Cologne, Peter Singer, and Disinvitations

koln cathedral at nightfall a photo from rheinland pfalz west.

As revealed at Leiter Reports recently, the Cologne Philosophy Festival disinvited Peter Singer, who was to speak at this major philosophy forum which took place in Germany in late May/early June 2015.

Whatever you think of Singer’s philosophical positions, it is unprofessional, and indeed outrageous, to invite an eminent speaker… and then disinvite them without some dramatic change in circumstances. No one has a right to be offered a particular platform, but once you’ve been offered it on your merits - and accepted it - you can legitimately expect that your acceptance will be honoured and that the gig will go ahead. In particular, you can legitimately expect that you will not be disinvited as a speaker merely because of your well-known and previously expressed views on controversial topics.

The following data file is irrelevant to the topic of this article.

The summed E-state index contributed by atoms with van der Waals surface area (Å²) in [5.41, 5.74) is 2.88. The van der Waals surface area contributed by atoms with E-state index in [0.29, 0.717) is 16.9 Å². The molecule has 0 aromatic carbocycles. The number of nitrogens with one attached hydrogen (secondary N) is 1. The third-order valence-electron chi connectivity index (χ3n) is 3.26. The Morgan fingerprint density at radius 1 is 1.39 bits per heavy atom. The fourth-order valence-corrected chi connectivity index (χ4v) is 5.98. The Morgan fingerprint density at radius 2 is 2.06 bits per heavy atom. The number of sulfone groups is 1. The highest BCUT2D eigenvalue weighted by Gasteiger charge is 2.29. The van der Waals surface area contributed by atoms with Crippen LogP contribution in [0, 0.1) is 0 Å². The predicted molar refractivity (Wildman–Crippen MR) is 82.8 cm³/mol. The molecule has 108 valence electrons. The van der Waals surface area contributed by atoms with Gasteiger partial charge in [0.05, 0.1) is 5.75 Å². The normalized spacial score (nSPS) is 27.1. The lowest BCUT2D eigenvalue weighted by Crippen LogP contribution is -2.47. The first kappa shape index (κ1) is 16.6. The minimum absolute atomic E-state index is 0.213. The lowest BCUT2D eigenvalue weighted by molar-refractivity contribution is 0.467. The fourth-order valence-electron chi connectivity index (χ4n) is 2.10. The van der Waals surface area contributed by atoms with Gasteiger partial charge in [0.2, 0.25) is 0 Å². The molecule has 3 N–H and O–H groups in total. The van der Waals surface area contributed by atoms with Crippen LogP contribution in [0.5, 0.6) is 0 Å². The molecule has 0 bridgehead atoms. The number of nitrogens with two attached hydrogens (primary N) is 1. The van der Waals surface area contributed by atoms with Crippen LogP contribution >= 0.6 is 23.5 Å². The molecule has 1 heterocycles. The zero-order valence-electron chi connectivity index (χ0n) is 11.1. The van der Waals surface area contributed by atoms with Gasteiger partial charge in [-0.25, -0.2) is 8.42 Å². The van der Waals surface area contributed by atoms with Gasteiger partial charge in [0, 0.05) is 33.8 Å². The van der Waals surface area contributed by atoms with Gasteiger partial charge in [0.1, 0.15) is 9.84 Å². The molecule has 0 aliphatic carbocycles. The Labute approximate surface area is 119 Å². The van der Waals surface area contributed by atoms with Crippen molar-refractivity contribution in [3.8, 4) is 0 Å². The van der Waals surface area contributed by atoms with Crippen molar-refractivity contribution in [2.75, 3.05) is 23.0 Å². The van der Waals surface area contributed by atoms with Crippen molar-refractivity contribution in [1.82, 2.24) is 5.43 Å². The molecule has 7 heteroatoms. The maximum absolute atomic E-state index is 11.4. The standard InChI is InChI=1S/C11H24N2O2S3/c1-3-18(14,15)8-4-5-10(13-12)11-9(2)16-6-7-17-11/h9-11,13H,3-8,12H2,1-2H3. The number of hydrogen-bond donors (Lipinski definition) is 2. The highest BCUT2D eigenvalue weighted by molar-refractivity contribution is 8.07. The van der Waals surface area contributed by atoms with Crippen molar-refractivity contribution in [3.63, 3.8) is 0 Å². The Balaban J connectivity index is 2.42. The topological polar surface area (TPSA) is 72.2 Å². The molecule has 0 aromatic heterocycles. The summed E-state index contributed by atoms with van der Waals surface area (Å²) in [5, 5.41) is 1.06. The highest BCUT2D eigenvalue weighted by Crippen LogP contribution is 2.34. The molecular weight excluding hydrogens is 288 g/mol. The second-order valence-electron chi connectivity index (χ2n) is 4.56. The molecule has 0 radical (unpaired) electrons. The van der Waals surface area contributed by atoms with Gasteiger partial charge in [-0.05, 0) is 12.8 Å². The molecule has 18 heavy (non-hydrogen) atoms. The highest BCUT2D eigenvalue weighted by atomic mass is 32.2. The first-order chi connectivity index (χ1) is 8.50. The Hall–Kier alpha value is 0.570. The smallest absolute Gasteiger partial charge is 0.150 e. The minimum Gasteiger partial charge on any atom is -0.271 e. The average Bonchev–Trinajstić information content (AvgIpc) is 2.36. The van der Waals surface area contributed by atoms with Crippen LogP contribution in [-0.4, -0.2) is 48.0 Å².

Singer is not the only victim of what seems like a current fashion for disinvitations. In recent times, a wide range of speakers have found themselves dropped like hot potatoes when there’s been organised opposition to their views - even views on subjects remote from what they have actually been asked to speak about!

While I have considerable sympathy for Peter Singer’s utilitarian viewpoint on bioethical issues, I have no sympathy at all for (what seem to me) the bizarre political theories espoused by software engineer Curtis Yarvin, also known as “Mencius Moldbug”. Nonetheless, Yarvin should not have been disinvited by the computer technology conference Strange Loop, as reported here by David Auerbach.

We need to get the beyond the current fashion for disinviting speakers who hold controversial, unpopular, or even wrong opinions. That is highly illiberal. If conference organisers come under pressure to disinvite particular speakers who are controversial, they should resist it. I suggest, furthermore, that we need to do what we can to produce a culture where caving in to that kind of pressure is seen as more shameful than presenting a speaker whose opinions are controversial, unpopular, or wrong.

[Edit: Dates for the festival corrected]